Canada requires non-resident vendors and marketplaces to collect GST/HST as of July 1
For the most part, Canada hasn’t required non-resident vendors to collect and remit Goods and Services Tax (GST) or Harmonized Sales Tax (HST). That changed as of July 1, 2021. Non-resident vendors whose annual sales of taxable goods in Canada exceed $30,000 CAD may now need to register for GST/HST.
The GST/HST is a broad-based consumption tax intended to apply to most goods and services consumed in Canada, but it hasn’t kept up with the times. Although Canadian vendors must register then collect and remit GST/HST, until now, non-resident vendors couldn’t be compelled to do the same unless they carry on business in Canada (i.e., conduct the business activity in question regularly or continually).
Of course, the internet now enables non-resident vendors to easily solicit sales from Canadian consumers without “carrying on business” in Canada. This, according to the government, is challenging “the effectiveness and fairness of the GST/HST system.”
To make the system more equitable, the government will now:
- Tax cross-border sales of digital products and cross-border services
- Tax goods sold by non-resident vendors that are supplied through fulfillment warehouses located in Canada
- Tax short-term accommodation sold through online platforms
Note: The new requirements detailed below apply only to non-resident vendors and marketplace facilitators who aren’t registered for the GST/HST under the normal GST/HST regime, aren’t carrying on business in Canada, and whose sales to consumers in Canada exceed $30,000 CAD over any 12-month period (beginning on or after July 1, 2021).
Tax non-resident sales of digital products and services
Quebec and Saskatchewan have for some time required certain non-resident vendors to register then collect and remit their local sales tax on certain digital services sold to consumers in those provinces. As of July 1, 2021, qualifying non-resident vendors and digital platform operators (aka, marketplace facilitators) whose sales of digital products and services to consumers in Canada exceed the $30,000 CAD threshold need to register then collect and remit applicable GST/HST to the Canada Revenue Agency (CRA) as well.
Calculating the threshold for cross-border digital products and services
For non-resident vendors, the threshold for cross-border sales of digital products and services is based on total revenues during a 12-month period from specified supplies — not including zero-rated supplies — made to specified Canadian residents. Sales made through a registered distribution platform operation (aka, marketplace) do not count toward a non-resident vendor’s $30,000 CAD threshold; they count toward the platform’s threshold.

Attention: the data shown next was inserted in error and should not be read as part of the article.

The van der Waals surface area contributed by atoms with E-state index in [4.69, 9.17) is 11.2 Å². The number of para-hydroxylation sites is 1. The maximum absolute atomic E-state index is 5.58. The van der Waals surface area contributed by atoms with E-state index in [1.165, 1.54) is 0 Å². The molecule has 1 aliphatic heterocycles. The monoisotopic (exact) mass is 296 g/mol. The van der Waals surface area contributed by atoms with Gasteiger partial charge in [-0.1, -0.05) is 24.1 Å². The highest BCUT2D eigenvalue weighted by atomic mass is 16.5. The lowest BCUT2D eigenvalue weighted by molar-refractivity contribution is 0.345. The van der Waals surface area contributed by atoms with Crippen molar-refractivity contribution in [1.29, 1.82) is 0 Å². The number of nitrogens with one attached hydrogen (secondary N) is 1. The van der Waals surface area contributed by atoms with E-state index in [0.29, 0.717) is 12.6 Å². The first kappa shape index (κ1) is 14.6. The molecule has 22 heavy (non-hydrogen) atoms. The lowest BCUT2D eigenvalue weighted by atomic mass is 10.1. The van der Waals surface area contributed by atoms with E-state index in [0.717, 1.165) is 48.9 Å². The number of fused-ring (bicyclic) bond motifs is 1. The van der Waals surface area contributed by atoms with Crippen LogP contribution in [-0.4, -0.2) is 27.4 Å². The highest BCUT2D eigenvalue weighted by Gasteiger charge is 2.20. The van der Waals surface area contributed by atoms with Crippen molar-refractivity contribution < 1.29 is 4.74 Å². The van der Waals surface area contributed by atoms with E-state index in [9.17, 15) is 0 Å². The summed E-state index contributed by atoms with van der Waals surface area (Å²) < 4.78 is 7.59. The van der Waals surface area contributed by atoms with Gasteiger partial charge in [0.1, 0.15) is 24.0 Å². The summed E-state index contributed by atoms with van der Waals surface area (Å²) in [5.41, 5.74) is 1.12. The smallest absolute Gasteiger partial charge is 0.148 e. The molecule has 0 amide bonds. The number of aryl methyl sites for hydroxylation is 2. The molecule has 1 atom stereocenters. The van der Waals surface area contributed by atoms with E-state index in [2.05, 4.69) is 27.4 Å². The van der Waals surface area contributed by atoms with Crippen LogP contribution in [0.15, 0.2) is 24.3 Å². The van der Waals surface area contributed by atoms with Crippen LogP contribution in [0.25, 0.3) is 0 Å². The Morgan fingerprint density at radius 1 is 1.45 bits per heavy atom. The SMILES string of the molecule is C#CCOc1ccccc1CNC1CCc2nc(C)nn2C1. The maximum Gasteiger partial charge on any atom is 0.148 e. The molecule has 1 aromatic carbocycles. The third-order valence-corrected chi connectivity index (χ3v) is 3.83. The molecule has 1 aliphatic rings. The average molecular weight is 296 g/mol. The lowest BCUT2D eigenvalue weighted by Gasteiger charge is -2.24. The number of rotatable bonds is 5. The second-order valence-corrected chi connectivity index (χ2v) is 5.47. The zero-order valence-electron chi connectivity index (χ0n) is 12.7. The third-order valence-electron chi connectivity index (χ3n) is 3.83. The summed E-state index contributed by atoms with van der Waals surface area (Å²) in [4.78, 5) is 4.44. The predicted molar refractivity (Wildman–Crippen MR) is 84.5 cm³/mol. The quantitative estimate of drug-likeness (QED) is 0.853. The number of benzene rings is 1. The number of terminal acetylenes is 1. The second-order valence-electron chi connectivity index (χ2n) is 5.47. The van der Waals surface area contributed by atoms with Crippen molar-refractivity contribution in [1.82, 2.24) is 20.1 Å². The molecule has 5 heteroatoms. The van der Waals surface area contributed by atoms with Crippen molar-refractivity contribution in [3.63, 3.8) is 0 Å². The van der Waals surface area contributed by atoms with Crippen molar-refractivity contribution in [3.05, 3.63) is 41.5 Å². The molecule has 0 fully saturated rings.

For sales made through a digital distribution platform, the threshold is based on total revenues during a 12-month period from:
- Specified supplies — not including zero-rated supplies — as a non-resident supplier to specified Canadian recipients (aka, the marketplace’s direct sales)
- Specified supplies — not including zero-rated supplies — of non-resident vendors to specified Canadian recipients (aka, facilitated or third-party sales), except supplies by non-resident vendors who are registered under the normal GST/HST regime
Non-resident vendors and digital platform operators meeting the threshold are required to collect and remit GST/HST on business-to-consumer (B2C) sales only, not business-to-business (B2B) sales. Find additional information here.
Tax goods supplied through fulfillment warehouses located in Canada
Another change effective July 1, 2021, is the application of GST/HST to most taxable sales of goods occurring through distribution platforms — those by resident and non-resident vendors.
Previously, although applicable duties and taxes were levied at the border on the value of the goods upon import, GST/HST wasn’t consistently charged on the final price paid for goods subsequently sold to Canadians through Canadian-based distribution platforms or fulfillment warehouses. According to the CRA, “This means that the difference between the value at the time of importation and the final price paid escapes the GST/HST.”
Although such goods are in Canada at the time of sale, neither the non-resident vendor nor distribution platform operator was required to collect or remit GST/HST prior to July 1, 2021: The non-resident third-party vendor generally wasn’t considered to be “carrying on business” in Canada, and the distribution platform operator wasn’t considered to be “the supplier of the goods.” This put resident vendors at a competitive disadvantage.
To level the playing field, both resident and non-resident distribution platform operators whose qualifying sales into Canada exceed or are expected to exceed the $30,000 CAD threshold are now liable for GST/HST on sales of goods facilitated on behalf of a non-registered vendor to consumers in Canada, whether shipped from a fulfillment warehouse or otherwise. The tax is due on the final sale price, excluding service fees.
The new collection requirement applies to non-resident vendors and distribution platform operators who aren’t registered for GST/HST under the normal GST/HST regime, aren’t carrying on business in Canada, and who sell or facilitate taxable goods delivered or made available to purchasers in Canada that are either:
- Located in Canada (e.g., in a fulfillment warehouse), or
- Shipped from a place in Canada to a purchaser in Canada
Unregistered non-resident vendors who don’t carry on business in Canada but supply qualifying goods in Canada to consumers through a distribution platform operator aren’t required to register for GST/HST under this measure. The platform operator is responsible for GST/HST on those supplies. However, non-resident vendors with goods in Canada (in fulfillment houses or elsewhere) whose total qualifying sales to purchasers in the country exceed the $30,000 CAD threshold must register and collect and remit GST/HST on their direct sales to Canadian consumers.